Rubber

Natural rubber (Polyisoprene)

Natural rubber is one of the most commonly used engineering rubbers because of the large variety of compounds available. Generally a low cost product, natural rubber has a long life, low compression set, is abrasion and tear resistant and has excellent bonding capabilities.
It is primarily used for o-rings, rubber seals, vibration isolators and automotive diaphragms.

Styrene-butadiene rubber

Styrene-Butadiene (SBR) is a copolymer of styrene and butadiene. Its properties are similar to that of natural rubber but it is not as strong. Once moulded, it is most frequently used in hydraulic brake system seals, diaphragms and plumbing applications. It is very resilient against brake fluids and water.

Ethylene-propylene rubber

Ethylene-propylene compounds are typically developed with a sulphur or peroxide cure system, to make them suitable for high temperature exposure and more resistant to compression.

These compounds are used to seal in hot water and steam and have a good resistance to mild acids, detergents, alkalis, silicone oils, greases, ketones and alcohols. They are commonly used for brake systems, ozone exposure applications and cooling systems.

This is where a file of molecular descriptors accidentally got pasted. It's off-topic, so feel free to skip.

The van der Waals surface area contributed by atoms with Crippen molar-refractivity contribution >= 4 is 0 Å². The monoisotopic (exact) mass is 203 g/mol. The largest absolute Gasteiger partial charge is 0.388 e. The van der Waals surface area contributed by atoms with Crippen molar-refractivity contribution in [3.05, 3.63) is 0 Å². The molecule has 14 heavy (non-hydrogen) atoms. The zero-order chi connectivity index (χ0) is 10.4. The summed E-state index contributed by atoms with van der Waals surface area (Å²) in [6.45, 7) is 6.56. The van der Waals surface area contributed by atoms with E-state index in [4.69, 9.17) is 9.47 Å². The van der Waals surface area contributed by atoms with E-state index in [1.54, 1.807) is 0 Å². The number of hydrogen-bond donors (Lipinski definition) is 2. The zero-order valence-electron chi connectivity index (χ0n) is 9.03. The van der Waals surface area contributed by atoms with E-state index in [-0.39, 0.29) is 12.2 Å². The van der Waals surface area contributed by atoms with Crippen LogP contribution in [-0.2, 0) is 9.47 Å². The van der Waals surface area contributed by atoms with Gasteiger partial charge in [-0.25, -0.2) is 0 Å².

Neoprene (Polychloroprene rubber)

Neoprene was one of the first synthetic rubbers to be developed as an oil resistance substitute for natural rubber. Its unique properties make it one of the most versatile compounds. It has superior chemical, oil and heat resistance when compared to other rubbers and is second only to natural rubber for fatigue resistance.

Neoprene is widely used across engineering industries for o-rings, rubber seals, marine environments, fridge seals and for rubber to metal bonding.

Nitrile rubber (Acrylonitrilebutadiene)

Nitrile is the most popular elastomer in the seal industry. By varying the proportions of its material properties, its capabilities for being heat, oil and fuel resistant can be changed. Nitrile has an excellent compression set, does not tear easily and is resistant to abrasion.